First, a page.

Friday, March 9, 2007

The Role of Courts in Elder Abuse Cases

Our client, an older man, deeded his house to his late wife’s caregiver in return for her promise to care for him until his death. Within two weeks of the transaction, the caregiver threw him out of the house.

While this sort of thing did happen all too often in Florida (and elsewhere), there was almost no case law. After many hours, I did find one case holding that in a situation such as our client had experienced, the caregiver would be presumed to have acted fraudulently. The caregiver did not overcome that presumption, and our client regained the title to his home.

In the case discussed above, the judge simply issued an order voiding the deed that our client had given to the caregiver and returned ownership of the house to him.

The more interesting and important reason for the dearth of case law on elder abuse is that most incidents of elder abuse are never brought to the judicial system in the first place.

In many cases, the courts could play a critical role in protecting the current victim or other victims from abuse, compensating the victim for damages, enabling victims to recoup financial losses they've suffered, or punishing the perpetrator. Nonetheless, there are numerous reasons why victims of elder abuse do not seek relief from abuse or compensation for damages resulting from abuse through the civil justice system or cooperate with law enforcement officers and prosecutors who could bring criminal charges against the abusers.

Many of these cases may not be financially viable for the victim or the lawyer. A victim may not be able to pay for a lawyer's services because the victim has never had much money or because the victim's life savings were lost as a result of the exploitation that would be the subject of the lawsuit.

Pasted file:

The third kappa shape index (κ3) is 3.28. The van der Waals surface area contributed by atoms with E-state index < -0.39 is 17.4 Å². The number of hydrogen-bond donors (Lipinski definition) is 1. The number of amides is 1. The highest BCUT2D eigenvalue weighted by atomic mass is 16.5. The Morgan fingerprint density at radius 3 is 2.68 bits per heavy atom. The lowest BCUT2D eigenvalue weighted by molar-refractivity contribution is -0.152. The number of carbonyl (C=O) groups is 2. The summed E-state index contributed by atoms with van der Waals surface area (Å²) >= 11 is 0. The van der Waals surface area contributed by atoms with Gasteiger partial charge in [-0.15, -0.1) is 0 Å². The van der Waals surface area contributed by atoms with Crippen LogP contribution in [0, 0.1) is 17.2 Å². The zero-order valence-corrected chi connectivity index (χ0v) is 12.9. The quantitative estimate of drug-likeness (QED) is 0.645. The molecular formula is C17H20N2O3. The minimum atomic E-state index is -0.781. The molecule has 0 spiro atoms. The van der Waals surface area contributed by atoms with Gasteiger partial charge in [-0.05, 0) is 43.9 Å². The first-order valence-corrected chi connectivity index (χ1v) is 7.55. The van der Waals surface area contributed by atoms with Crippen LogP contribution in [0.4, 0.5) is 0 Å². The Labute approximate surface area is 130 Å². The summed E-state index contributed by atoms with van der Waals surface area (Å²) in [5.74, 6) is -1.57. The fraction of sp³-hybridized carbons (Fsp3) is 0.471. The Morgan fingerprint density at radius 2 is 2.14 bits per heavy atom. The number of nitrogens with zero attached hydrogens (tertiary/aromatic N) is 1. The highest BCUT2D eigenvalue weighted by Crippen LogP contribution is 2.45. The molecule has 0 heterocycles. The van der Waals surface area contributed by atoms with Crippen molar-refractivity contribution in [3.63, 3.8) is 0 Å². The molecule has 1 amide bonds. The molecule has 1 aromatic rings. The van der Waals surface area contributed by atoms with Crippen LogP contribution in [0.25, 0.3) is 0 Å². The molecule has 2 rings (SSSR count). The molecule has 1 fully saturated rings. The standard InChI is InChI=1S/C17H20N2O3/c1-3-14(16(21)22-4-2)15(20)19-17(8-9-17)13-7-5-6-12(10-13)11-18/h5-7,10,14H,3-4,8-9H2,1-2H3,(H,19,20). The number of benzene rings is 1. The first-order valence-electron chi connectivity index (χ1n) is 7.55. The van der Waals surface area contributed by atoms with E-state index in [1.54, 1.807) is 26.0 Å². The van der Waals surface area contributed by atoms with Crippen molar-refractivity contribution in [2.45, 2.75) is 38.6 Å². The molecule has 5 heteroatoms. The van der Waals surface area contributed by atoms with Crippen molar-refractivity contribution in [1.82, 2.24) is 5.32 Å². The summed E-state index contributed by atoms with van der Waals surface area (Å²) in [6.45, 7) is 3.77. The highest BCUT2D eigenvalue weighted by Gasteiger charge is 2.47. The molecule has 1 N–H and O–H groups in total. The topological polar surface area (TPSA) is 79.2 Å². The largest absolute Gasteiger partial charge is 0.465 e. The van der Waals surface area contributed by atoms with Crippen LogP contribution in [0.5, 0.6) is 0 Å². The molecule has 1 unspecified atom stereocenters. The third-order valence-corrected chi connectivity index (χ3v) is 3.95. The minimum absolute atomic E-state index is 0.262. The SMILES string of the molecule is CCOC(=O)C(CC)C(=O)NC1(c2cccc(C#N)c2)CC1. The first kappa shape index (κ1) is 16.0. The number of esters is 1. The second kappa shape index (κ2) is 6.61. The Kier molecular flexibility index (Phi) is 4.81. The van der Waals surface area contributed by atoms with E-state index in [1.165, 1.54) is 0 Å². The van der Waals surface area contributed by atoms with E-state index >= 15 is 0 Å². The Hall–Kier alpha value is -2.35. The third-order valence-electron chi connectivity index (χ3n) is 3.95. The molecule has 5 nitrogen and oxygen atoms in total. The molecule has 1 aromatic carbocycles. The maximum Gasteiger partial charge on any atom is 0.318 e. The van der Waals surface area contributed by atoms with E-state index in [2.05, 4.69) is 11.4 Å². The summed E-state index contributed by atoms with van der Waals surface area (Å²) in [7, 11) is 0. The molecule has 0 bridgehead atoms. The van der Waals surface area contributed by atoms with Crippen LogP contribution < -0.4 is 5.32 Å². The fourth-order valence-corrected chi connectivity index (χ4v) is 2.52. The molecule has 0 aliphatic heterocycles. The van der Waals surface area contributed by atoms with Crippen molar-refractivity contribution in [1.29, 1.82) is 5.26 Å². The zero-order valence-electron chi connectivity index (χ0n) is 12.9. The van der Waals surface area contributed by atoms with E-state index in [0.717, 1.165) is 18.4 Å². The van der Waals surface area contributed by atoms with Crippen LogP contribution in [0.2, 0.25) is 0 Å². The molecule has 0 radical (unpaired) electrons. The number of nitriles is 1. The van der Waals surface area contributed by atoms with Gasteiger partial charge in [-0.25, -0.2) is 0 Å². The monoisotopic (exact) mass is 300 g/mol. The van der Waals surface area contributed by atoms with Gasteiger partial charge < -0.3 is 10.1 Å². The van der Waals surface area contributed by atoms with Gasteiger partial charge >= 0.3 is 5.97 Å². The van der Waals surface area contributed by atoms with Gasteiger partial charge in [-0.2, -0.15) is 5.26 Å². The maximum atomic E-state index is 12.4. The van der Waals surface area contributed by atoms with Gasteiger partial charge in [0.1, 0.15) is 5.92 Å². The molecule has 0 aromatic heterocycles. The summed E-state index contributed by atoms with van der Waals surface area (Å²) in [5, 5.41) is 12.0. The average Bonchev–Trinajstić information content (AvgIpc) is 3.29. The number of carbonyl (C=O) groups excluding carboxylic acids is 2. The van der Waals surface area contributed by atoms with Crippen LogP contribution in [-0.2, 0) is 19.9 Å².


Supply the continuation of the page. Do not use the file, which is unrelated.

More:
Slow pace of the legal process. The slow pace and customary delays of the legal process are particularly onerous to older persons in general and to those who have been abused in particular.

Lack of sensitivity. Lack of knowledge about and sensitivity to elder abuse victims among private lawyers and prosecutors, law enforcement officers, court personnel, and judges can also inhibit victims from bringing their cases to the judicial system. (Stiegel, 1995)

Civil or equitable remedies such as restitution, constructive trusts, and compensatory damages may be sought from a perpetrator of elder abuse in order to compensate the victim or “make the victim whole.” These remedies would be obtained through lawsuits for assault and battery, breach of fiduciary duty, conversion, false imprisonment, fraud, or negligence. There are also other traditional civil actions such as petitions for a guardian or conservator, or for a divorce or legal separation that may be used to prevent further abuse.

Even if a victim is able to overcome the reluctance to take legal action against the perpetrator, these types of legal actions raise the limitations and problems discussed previously...the slow pace of the judicial system, and the lack of knowledge about elder abuse among lawyers, prosecutors, law enforcement officers, and judges.

by Lori A. Stiegel, J.D. who specializes in elder abuse issues along with numerous legal references and case histories, story condensed for brevity entire story archived here >>

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